In the Apostle Paul’s mind, the bishop of the church is a lot like a field general. In I Timothy 3, Paul adapts the qualities of a good general developed by a 1st Greek philosopher, Onasander. Onasander’s list includes being temperate, vigilant, frugal, hardened to labor, free from avarice, neither too young or too old, a father of children, a ready speaker, a man with a good reputation.
The Apostle Paul baptizes the Greek’s list.
Paul adapts Onasander’s list and makes it “inspired” adding these qualities:
- Able to teach
- Not addicted to wine
- Obedient children
- Not a new Christian
When Paul offers specific counsel to Timothy, he asks him to “set an example for those who believe, in speech, conduct, love, faith, and purity. Until I arrive, attend to the reading, exhortation, and teaching.” Paul repeats one aspect of the bishop again, “Attend to yourself and to your teaching.” The writings of Ignatius, Polycarp, Irenaeus, Melito, and Cypria give evidence to how seriously the early bishops viewed their role as teacher.
There is one other dynamic in Timothy’s calling. Paul recount’s Timothy’s ordination:
“Do not neglect the gift you have, which was conferred on you through the prophetic word with the imposition of hands by the presbyterate.”
Prophecy is in our DNA.
Gene Getz launched the “Fellowship Bible Church” movement in the 1970s (cf. “Sharpening the Focus of the Church”) found success excluding the gifts of the Spirit. Just as Billy Graham became a world-phenomenon due to the sacrament of baptism, Gene Getz tapped into the universal gift prophecy. Try as we might, the Church can’t escape the power of the gifts (cf. we love the “one another” passages because they fuel our prophetic selves”). In 1 Corinthians 12-14, Paul instructs us of how critical prophecy is to the Church.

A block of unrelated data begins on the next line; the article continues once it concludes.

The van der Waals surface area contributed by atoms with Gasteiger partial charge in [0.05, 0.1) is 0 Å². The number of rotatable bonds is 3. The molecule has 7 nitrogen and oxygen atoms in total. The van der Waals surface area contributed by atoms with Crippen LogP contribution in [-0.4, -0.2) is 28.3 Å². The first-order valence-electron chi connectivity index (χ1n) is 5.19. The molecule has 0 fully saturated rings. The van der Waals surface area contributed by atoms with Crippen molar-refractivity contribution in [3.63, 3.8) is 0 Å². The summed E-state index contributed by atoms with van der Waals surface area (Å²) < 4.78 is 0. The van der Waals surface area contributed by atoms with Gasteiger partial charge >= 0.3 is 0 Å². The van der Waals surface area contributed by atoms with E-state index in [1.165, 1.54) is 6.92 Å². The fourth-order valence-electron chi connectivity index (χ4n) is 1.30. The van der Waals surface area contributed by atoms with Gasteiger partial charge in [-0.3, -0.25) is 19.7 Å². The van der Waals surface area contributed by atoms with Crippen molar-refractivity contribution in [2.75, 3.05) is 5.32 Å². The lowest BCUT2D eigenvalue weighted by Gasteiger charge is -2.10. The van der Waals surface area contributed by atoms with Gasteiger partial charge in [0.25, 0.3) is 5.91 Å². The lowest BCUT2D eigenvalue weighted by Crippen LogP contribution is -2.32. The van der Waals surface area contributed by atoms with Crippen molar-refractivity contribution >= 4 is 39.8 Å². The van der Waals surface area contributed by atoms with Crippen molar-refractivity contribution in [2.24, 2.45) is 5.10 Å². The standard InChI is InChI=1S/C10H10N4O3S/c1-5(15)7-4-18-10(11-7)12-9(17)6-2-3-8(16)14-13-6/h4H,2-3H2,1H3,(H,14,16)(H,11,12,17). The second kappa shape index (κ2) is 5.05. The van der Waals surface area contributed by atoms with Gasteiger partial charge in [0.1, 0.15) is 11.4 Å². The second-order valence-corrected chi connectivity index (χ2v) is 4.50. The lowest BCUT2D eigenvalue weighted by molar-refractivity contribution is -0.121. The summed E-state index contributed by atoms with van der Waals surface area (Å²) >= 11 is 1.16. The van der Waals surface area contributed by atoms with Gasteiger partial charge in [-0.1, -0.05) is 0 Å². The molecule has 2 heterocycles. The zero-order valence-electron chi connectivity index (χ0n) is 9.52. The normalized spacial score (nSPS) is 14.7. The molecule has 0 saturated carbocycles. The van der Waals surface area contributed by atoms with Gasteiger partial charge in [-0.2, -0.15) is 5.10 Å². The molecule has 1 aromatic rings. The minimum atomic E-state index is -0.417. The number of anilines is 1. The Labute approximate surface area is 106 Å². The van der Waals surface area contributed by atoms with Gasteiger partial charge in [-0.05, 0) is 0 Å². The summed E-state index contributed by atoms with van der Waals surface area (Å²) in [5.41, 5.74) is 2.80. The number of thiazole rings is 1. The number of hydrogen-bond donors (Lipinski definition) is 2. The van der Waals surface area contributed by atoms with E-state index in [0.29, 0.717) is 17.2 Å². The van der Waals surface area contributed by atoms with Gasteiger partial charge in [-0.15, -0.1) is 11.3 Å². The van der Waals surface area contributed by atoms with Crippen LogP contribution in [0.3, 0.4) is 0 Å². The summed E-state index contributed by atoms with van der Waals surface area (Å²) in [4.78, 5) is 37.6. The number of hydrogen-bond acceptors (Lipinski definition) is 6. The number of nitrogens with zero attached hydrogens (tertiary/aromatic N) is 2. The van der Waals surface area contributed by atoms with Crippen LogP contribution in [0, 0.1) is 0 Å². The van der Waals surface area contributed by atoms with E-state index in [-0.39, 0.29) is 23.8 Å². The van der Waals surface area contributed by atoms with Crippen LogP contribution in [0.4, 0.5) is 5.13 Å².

What happened to Prophecy?
Instead of falling to Jesus’ feet, today’s Church falls to the feet of the “Angels of our Better Nature” (i.e. the cultural elites). Instead of bowing to today’s gods, we need to follow the example of Revelation 19:10:
“And I fell at his feet to worship him. But he said to me, “See that you do not do that! I am your fellow servant, and of your brethren who have the testimony of Jesus. Worship God! For the testimony of Jesus is the spirit of prophecy.”
Prophecy restored in the Church
Luke 7:36-50 offers a model of how to restore prophecy.
- Stay in the world. Jesus’ mission field was the world of the Pharisees. Luke describes Jesus’ “reclining at the table with Simon the Pharisee.”
- Publicize It. “Now there was a sinful woman in the city who learned that he was at table in the house of the Pharisee.” (v. 37)
- Welcome the sinner. “She stood behind him at his feet weeping and began to bathe his feet with her tears. Then she wiped them with her hair, kissed them, and anointed them with the ointment.” (v. 38)
- Release your spiritual gifts. “When the Pharisee who had invited him saw this he said to himself, “If this man were a prophet, he would know who and what sort of woman this is who is touching him, that she is a sinner.” (v. 39)
- Speak the truth. “Jesus said to him in reply, “Simon, I have something to say to you.” (v. 40)
- The world needs to hear the truth. “Tell me, teacher,” he (Simon the Pharisee) said.
- Forgive sins. Jesus gave the Church the power to forgive sins (cf. John 20:23). Today’s church is the equivalent of this sinful woman. We need forgiveness of sins.
- Sinners are forgiven and the result is worship. “So I tell you, her many sins have been forgiven; hence, she has shown great love. But the one to whom little is forgiven loves little.” (v. 47)
- Worship creates the spirit of prophecy. Acts 13 states: “While they were worshiping the Lord and fasting, the Holy Spirit said, “Set apart for me Barnabas and Saul for the work to which I have called them.”